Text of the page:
A few weeks ago, I asked Adam Liptak – Supreme Court reporter for The Times – To see major cases which would constitute the end of the court term. Adam was prophetic, and he correctly predicted every great judgment. Today, he’s back on the newsletter, answering my questions about the backstage atmosphere in court.
David: The past few months have been among the most unusual in recent court history – big leak followed by a decision to abort, as I wroteIt will change American life in major ways. On the field, do you think things are different, too?
Adam: The Supreme Court building has been closed to the public since the start of the pandemic. Then, shortly after the draft opinion that struck down Roe v. Wade was leaked in early May, the court was surrounded by an eight-foot fence. The court has always been aloof and remote, now impenetrable.
The decision in the abortion case highlighted another way in which the court withdrew from public scrutiny. For unexplained reasons, judges have stopped announcing their decisions from the court, abandoning a ceremonial and enlightening tradition. In the old days, a majority opinion writer would provide a quick summary and conversational judgment that could be of great value to the reporter on the deadline, and thus to members of the public trying to understand the decision.
Even more important was the oral opposition, dedicated to decisions that minority judges believed were badly wrong. In normal times, one or more of the three liberal justices who defected in the abortion case would have raised their voices in protest. These days, the court content itself with publishing its decisions in PDFs, robbing the occasion of celebration, drama, and insight.
So attorneys who have discussed cases and reporters who cover court work learn about decisions the same way everyone else does — by updating their browsers. But the judges are back in the courtroom to plead, right?
Yes, they took a different approach to the arguments. After hearing on the phone most cases of the pandemic, the judges returned to the stand in October. Journalists with press credentials of the Supreme Court were allowed to attend and the public could listen to the live audio broadcast on the court’s website. It is not clear why opinions cannot be stated in a similar way.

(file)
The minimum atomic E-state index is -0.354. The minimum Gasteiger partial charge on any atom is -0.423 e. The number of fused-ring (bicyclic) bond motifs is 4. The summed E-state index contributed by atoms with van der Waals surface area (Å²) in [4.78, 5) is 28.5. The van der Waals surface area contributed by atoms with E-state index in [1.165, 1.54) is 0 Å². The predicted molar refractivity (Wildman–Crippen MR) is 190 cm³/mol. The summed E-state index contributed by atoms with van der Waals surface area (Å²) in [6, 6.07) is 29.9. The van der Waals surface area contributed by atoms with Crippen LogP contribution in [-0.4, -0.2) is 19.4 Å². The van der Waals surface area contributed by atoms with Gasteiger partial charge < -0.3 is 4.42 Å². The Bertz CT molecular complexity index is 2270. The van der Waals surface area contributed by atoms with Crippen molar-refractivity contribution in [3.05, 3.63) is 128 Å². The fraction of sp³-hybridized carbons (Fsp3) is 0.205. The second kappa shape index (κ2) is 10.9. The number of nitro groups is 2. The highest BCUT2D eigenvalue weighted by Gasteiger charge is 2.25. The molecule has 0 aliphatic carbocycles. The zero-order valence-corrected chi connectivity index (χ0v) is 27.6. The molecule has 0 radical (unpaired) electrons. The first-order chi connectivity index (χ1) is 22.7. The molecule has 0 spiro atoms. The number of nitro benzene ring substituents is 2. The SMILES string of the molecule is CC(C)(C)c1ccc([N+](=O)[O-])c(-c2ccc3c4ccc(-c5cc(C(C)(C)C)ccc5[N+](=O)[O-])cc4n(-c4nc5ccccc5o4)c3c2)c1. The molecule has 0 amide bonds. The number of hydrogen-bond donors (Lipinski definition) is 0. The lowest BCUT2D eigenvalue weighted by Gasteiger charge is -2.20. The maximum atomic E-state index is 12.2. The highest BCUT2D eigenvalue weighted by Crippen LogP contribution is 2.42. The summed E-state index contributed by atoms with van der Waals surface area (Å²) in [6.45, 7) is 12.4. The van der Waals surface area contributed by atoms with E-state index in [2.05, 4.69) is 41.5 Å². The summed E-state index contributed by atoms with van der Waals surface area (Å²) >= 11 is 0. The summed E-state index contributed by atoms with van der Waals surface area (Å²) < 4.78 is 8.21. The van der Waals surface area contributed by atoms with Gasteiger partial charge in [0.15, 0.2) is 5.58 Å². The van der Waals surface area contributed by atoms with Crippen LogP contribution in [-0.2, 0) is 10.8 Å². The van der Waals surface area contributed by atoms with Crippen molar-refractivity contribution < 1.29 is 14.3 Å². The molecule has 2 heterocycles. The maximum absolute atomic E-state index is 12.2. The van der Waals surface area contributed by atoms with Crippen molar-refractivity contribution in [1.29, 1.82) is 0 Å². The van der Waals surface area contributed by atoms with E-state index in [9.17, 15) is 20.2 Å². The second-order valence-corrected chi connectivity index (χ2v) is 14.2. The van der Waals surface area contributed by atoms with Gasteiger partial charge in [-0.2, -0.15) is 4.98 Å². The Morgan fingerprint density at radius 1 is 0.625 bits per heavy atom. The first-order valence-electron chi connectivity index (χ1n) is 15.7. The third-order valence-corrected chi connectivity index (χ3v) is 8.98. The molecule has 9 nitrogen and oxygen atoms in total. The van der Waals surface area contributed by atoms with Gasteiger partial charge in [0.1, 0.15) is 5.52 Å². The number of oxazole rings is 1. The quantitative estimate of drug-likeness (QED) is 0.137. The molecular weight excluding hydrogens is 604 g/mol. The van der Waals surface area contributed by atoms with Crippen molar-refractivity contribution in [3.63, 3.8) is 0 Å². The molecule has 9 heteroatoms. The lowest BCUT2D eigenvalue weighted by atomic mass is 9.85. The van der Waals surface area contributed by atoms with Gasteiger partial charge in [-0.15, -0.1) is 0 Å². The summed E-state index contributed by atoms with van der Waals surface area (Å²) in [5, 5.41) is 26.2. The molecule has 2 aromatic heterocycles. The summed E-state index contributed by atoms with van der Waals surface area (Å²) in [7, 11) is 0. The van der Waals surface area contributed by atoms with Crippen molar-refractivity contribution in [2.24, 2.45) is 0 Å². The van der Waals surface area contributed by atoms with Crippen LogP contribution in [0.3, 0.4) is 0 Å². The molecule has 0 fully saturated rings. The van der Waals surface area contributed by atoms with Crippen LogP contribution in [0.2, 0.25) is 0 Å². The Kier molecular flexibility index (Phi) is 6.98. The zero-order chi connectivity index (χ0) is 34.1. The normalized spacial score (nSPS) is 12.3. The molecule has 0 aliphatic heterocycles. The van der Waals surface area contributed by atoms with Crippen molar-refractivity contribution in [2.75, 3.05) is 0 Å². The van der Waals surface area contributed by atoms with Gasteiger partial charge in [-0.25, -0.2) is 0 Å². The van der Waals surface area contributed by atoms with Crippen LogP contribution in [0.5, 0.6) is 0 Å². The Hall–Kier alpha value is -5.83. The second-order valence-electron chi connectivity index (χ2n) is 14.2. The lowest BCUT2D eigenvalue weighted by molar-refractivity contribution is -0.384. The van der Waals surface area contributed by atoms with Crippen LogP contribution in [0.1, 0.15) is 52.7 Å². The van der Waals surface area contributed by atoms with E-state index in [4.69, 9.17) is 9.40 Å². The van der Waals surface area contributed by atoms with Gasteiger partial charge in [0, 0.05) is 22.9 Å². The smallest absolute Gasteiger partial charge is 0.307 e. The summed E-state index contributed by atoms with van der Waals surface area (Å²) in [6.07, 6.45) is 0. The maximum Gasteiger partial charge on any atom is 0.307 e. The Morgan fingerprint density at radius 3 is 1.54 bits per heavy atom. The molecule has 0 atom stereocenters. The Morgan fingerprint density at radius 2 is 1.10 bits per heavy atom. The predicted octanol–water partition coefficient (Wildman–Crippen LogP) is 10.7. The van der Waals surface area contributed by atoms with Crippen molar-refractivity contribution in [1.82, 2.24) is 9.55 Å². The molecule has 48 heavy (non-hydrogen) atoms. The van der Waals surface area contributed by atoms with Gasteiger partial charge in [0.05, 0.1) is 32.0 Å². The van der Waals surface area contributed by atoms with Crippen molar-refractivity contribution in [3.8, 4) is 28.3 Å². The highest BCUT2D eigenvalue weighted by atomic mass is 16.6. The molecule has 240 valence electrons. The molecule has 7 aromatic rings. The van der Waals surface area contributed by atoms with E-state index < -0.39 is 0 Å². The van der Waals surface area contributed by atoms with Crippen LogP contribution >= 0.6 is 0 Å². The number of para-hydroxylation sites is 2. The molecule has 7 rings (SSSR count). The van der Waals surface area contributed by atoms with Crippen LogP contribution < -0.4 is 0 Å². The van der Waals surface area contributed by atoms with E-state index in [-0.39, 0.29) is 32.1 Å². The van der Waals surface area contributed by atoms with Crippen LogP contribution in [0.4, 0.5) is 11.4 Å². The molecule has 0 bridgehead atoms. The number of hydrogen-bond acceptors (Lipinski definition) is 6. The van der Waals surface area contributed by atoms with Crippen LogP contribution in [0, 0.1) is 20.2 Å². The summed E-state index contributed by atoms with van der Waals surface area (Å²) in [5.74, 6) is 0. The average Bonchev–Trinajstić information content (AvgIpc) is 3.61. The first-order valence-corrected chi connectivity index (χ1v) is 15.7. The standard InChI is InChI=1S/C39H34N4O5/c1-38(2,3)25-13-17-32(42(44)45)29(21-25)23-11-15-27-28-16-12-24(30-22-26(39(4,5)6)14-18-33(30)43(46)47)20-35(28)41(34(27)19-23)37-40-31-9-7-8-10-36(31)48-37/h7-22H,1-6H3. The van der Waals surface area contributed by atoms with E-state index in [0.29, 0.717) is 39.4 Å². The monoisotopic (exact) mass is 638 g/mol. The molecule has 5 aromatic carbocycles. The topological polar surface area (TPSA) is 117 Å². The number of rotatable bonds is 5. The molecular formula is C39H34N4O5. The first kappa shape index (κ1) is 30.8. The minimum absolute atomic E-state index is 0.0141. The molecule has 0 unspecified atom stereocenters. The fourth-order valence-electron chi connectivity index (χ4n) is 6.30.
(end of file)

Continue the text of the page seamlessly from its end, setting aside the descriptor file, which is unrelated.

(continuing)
I haven’t been to court since the last argument in the current chapter, on April 27, when Chief Justice John Roberts felt an affectionate farewell to his retired colleague, Justice Stephen Breyer. But there is every reason to believe that the leak, the investigation that prompted it, and the controversy over Judge Clarence Thomas’ failure to disavow a case that intersects with his wife’s efforts to overturn the election and the justices’ genuine security concerns have made the Court of an unhappy place.
In his remarks in May, shortly after the leak, Justice Thomas pondered how things had changed in the court 11 years ago without changes to its membership prior to the arrival of Chief Justice Roberts in 2005. “This is not a court of that era,” Judge Thomas said, adding : “We trusted each other. We may have been a dysfunctional family, but we were a family.”
It appears that a less collegial court may be particularly problematic for the three liberal justices. There are now five Republican-appointed justices who are more conservative than Roberts. If the Court is a less cooperative place, I imagine it gives justices in the minority – the Liberals and in some cases Roberts – less power to shape decisions.
Yes, although the power of the fellowship can be overstated. Judges cast votes based on the strength of the relevant arguments and desired outcomes, not on how impressed their colleagues are.
The judges say there is no deliberation of votes across cases, and I believe them. On the other hand, there are certainly negotiations within the issues. It seems plausibly clear, for example, that Justice Breyer and Elena Kagan switched positions in one part of a 2012 case that upheld a key part of the Affordable Care Act to ensure it would secure Chief Justice Roberts’ vote on another.
The justices may be well prepared to narrow or reconstitute a draft opinion that seeks to speak to a five-judge majority in exchange for a vote. But once the author hits five, the value of another potential vote drops. It is this dynamic that should worry court liberals.
On Thursday, Judge Breyer formally retired and was sworn in, Justice Kitangi Brown-Jackson. How do judges usually welcome a new member?
When a new judge joins the Supreme Court, tradition requires the second-largest judge to arrange a small party. In 2006, for example, when Judge Samuel Alito joined the ship, that task fell to Judge Breyer, who knew his new colleague was a Phillies fan. Before serving dessert, Judge Breyer introduced a special guest: Phillie Phanatic, the team’s mascot.
This year, Judge Amy Connie Barrett is the second-largest junior justice, and presumably she will be responsible for Justice Jackson’s welcome celebration.
Now that the court is off until October, what do judges usually do?
They often teach courses in exotic places. In 2012, for example, after voting to support the Affordable Care Act, Chief Justice Roberts left for Malta to teach a two-week class on the history of the Supreme Court. “Malta, as you know,” he said, “is an impregnable island fortress.” “It seems like a good idea.”
More on Adam Liptak: He began his career in The Times as a copy boy in 1984, bringing coffee to editors and occasionally writing. After law school and a stint at a Wall Street law firm, he returned to the newspaper in 1992, joining the company’s legal department before moving to the newsroom as a reporter a decade later. He reads a lot and plays poker a lot.
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